Control flow engine, 200?-2007, RIP

Surprise! (not the good kind)


If you use FxCop or Visual Studio Static Analysis and haven’t yet started playing with Orcas, you may be in for a bit of an unpleasant surprise. While the code analysis team is doing all sorts of interesting things for Orcas, one somewhat less desirable change you probably haven’t heard about yet is removal of the control flow engine and, consequently, the following rules which depend upon it:


Category Rule
Design ValidateArgumentsOfPublicMethods
Globalization DoNotPassLiteralsAsLocalizedParameters
Performance AvoidUnnecessaryStringCreation
DoNotCallPropertiesThatCloneValuesInLoops
DoNotConcatenateStringsInsideLoops
Reliability DisposeObjectsBeforeLosingScope
Security ReviewSqlQueriesForSecurityVulnerabilities
Usage AttributeStringLiteralsShouldParseCorrectly
DisposeMethodsShouldCallBaseClassDispose
DoNotDisposeObjectsMultipleTimes
LiteralsShouldBeSpelledCorrectly
ProvideCorrectArgumentsToFormattingMethods

The reasons given for removing the engine are basically that it’s slow, buggy, and difficult to maintain. Well, we’ve all had to deal with that sort of problem before, but most of us haven’t have the luxury of removing the nasty, old implementation without providing a replacement. I can certainly understand that the code analysis team might be under pressure to rapidly address performance problems introduced by an engine that slows any use of their product by a factor of 2 or more, but this strikes me as a case of throwing the baby out with the bath water.


The one piece of good news is that there seem to be plans to eventually replace the engine. However, we supposedly won’t be seeing the new implementation until at least the post-Orcas release of Visual Studio, which very likely means waiting two years or more. A couple of things to consider:


  1. How big a backlog of violations against the missing control flow rules do you think your team will likely create in two years?
  2. Given that the code analysis team apparently considers it acceptable to remove this feature set without providing an immediate replacement, how confident are you in their ability to keep development of the replacement at a high enough priority level that it will actually ship in the post-Orcas release of Visual Studio?


On again, off again…


Let’s assume for the moment that the performance hit caused by the control flow engine really does prevent some folks from using FxCop. Even if it doesn’t, performance improvements are probably pretty high on many folks’ wish lists for FxCop, and it would seem likely that the code analysis team has to put up with a lot of complaining on that front. In addition, there are known bugs in the control flow engine and rules, and those problems may cause both some minor inconvenience as well as false confidence that rules are being applied where they’re not. Are these really sufficient justifications for eliminating the control flow engine entirely in Orcas?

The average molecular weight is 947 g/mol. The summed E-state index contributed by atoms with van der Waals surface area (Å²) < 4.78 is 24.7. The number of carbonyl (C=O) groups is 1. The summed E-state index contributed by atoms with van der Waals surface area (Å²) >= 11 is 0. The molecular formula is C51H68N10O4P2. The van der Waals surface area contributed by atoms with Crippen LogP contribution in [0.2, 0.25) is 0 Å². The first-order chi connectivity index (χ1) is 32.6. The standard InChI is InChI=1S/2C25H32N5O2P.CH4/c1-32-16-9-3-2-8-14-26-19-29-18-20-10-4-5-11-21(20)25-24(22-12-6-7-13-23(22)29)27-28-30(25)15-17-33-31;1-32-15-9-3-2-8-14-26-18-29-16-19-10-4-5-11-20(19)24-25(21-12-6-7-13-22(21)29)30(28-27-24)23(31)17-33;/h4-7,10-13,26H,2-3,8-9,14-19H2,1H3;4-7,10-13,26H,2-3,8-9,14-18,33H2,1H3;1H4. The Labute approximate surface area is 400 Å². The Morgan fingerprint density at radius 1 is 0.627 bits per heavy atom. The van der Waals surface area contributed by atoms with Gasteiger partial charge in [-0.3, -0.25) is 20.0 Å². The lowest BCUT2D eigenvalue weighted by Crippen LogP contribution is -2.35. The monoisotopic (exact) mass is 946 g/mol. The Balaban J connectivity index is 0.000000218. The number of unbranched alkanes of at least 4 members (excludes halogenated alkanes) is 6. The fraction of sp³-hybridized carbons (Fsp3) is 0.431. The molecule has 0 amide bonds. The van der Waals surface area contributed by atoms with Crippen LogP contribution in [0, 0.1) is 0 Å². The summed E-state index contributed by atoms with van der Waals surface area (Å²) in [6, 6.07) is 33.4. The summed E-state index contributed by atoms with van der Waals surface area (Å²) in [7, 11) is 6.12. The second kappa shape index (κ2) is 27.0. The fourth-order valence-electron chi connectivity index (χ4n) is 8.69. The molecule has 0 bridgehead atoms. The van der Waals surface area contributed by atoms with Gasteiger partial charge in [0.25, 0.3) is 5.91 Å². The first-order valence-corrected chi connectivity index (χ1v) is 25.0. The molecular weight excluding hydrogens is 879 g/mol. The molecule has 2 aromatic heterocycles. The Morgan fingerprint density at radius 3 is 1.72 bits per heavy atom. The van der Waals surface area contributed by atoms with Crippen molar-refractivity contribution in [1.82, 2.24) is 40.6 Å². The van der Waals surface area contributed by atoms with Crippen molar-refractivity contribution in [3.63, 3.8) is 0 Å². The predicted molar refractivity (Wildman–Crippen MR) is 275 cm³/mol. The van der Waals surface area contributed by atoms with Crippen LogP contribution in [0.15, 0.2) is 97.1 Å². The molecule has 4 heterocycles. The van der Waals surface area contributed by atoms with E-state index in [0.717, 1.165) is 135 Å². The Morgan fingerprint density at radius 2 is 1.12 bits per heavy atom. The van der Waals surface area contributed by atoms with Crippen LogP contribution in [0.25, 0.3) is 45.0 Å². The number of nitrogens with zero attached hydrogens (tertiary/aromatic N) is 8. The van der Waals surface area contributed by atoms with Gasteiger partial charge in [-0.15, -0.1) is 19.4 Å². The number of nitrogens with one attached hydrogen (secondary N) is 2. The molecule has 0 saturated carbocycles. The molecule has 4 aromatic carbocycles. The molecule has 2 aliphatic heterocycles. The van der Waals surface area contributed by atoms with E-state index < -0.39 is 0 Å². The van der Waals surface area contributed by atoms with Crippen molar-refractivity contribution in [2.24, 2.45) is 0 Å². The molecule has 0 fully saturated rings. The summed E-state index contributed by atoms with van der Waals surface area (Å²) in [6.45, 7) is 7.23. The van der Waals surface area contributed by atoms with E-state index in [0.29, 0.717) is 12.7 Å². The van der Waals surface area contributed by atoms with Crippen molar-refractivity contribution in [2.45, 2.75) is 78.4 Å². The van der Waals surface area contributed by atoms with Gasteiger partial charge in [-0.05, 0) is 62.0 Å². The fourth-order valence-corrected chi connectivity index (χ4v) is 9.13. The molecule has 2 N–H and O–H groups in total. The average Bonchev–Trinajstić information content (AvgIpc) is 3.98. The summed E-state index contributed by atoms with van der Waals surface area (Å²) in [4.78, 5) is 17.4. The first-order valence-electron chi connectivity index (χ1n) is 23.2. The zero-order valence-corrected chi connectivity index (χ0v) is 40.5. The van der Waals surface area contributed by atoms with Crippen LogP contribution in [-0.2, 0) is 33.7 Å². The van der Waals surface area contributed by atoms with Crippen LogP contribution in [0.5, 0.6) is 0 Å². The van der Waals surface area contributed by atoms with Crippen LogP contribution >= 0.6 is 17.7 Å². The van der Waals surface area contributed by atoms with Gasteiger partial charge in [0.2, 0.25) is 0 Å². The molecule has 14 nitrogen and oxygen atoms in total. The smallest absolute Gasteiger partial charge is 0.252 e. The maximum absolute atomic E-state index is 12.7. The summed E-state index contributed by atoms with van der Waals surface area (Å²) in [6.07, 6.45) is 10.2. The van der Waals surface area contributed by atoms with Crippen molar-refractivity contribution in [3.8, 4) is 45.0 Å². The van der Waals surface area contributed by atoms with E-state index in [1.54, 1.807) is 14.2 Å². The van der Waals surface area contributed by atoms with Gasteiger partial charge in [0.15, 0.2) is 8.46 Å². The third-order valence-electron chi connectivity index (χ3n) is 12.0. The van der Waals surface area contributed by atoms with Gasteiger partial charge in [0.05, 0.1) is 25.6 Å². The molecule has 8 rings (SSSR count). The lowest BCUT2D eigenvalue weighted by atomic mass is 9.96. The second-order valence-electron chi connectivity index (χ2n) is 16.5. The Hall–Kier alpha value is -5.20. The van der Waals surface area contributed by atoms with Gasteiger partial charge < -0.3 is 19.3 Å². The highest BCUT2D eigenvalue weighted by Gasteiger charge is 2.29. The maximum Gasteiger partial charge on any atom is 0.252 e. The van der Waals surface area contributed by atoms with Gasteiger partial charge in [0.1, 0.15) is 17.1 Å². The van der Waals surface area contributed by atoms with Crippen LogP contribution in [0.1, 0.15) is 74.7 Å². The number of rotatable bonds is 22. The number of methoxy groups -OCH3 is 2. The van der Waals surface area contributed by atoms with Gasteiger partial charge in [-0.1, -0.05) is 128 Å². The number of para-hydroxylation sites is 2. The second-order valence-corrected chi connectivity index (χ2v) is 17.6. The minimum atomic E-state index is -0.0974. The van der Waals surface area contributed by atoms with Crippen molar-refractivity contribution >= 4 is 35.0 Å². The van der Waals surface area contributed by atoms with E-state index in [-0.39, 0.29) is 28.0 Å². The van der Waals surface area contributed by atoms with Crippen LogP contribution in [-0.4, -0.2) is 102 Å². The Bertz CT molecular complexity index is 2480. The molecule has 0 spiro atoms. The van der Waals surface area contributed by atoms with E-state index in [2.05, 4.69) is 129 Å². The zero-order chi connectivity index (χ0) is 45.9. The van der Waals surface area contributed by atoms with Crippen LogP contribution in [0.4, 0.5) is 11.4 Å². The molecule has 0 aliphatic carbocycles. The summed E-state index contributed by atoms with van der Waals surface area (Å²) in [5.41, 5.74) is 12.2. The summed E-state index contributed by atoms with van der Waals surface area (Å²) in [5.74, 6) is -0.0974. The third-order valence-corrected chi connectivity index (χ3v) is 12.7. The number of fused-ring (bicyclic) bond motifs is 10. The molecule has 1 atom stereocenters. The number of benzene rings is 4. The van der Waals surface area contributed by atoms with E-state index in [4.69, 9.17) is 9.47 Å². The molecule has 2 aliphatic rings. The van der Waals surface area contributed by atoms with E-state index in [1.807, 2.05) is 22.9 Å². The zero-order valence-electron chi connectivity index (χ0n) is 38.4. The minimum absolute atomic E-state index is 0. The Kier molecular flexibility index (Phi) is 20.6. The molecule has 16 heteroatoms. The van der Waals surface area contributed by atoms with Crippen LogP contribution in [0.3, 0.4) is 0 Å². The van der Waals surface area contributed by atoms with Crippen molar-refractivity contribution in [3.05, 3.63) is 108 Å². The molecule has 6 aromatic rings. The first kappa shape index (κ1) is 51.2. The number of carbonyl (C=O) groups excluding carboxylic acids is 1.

Rather than removing the engine, I would much rather see it become an optional, disabled-by-default component. This scenario would remove the potential performance obstacle for new users while still allowing existing customers to at least keep up the same level of screening that was previously applied. If there is concern on the part of the code analysis team that users aren’t aware of the buggy, partial screening against control flow rules, the feature that allows enabling of the control flow engine could include whatever warnings they deem necessary.


Given that Orcas is already in beta, it seems likely that re-introducing the control flow engine might be too big a change to support. If so, another possibility might be to make it available only in the stand-alone FxCop product. Obviously, this would be a little less convenient for users of Visual Studio Code Analysis. However, it would at least allow such users to make their own performance/convenience/quality trade-off decisions rather than having a potentially unsuitable decision imposed upon them by the complete absence of the engine.


I’ve already submitted a suggestion regarding re-introduction of the control flow engine as an optional component on the Microsoft Connect site. If you’re concerned about the removal of the engine, perhaps it’s time to consider voicing your opinion there as well…

One thought on “Control flow engine, 200?-2007, RIP”

  1. Yikes! We use most of those rules as gospal right now. I know they are not perfect, but they keep up honest, and the code cleaner than it otherwise would have been.

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